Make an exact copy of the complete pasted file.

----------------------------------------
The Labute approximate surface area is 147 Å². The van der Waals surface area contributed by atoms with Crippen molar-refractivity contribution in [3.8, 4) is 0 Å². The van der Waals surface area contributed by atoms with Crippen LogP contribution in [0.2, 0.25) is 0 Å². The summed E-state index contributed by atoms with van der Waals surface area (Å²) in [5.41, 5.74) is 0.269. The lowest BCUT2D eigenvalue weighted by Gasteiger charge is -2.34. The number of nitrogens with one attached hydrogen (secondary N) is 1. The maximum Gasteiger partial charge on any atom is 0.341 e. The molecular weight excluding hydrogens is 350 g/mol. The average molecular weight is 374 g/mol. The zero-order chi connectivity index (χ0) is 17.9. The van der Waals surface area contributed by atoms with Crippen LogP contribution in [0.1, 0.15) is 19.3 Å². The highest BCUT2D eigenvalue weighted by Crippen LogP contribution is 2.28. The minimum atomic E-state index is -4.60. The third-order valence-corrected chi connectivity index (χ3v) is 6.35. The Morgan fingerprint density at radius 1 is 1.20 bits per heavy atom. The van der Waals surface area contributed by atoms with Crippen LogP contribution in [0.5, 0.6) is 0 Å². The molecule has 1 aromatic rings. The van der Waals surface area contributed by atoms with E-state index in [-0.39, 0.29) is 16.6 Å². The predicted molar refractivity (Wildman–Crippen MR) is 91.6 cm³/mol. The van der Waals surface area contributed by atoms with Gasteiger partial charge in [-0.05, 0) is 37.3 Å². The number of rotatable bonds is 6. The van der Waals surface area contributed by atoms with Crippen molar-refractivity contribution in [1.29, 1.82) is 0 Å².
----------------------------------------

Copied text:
The Labute approximate surface area is 147 Å². The van der Waals surface area contributed by atoms with Crippen molar-refractivity contribution in [3.8, 4) is 0 Å². The van der Waals surface area contributed by atoms with Crippen LogP contribution in [0.2, 0.25) is 0 Å². The summed E-state index contributed by atoms with van der Waals surface area (Å²) in [5.41, 5.74) is 0.269. The lowest BCUT2D eigenvalue weighted by Gasteiger charge is -2.34. The number of nitrogens with one attached hydrogen (secondary N) is 1. The maximum Gasteiger partial charge on any atom is 0.341 e. The molecular weight excluding hydrogens is 350 g/mol. The average molecular weight is 374 g/mol. The zero-order chi connectivity index (χ0) is 17.9. The van der Waals surface area contributed by atoms with Crippen LogP contribution in [0.1, 0.15) is 19.3 Å². The highest BCUT2D eigenvalue weighted by Crippen LogP contribution is 2.28. The minimum atomic E-state index is -4.60. The third-order valence-corrected chi connectivity index (χ3v) is 6.35. The Morgan fingerprint density at radius 1 is 1.20 bits per heavy atom. The van der Waals surface area contributed by atoms with Crippen LogP contribution in [0.5, 0.6) is 0 Å². The molecule has 1 aromatic rings. The van der Waals surface area contributed by atoms with E-state index in [-0.39, 0.29) is 16.6 Å². The predicted molar refractivity (Wildman–Crippen MR) is 91.6 cm³/mol. The van der Waals surface area contributed by atoms with Gasteiger partial charge in [-0.05, 0) is 37.3 Å². The number of rotatable bonds is 6. The van der Waals surface area contributed by atoms with Crippen molar-refractivity contribution in [1.29, 1.82) is 0 Å².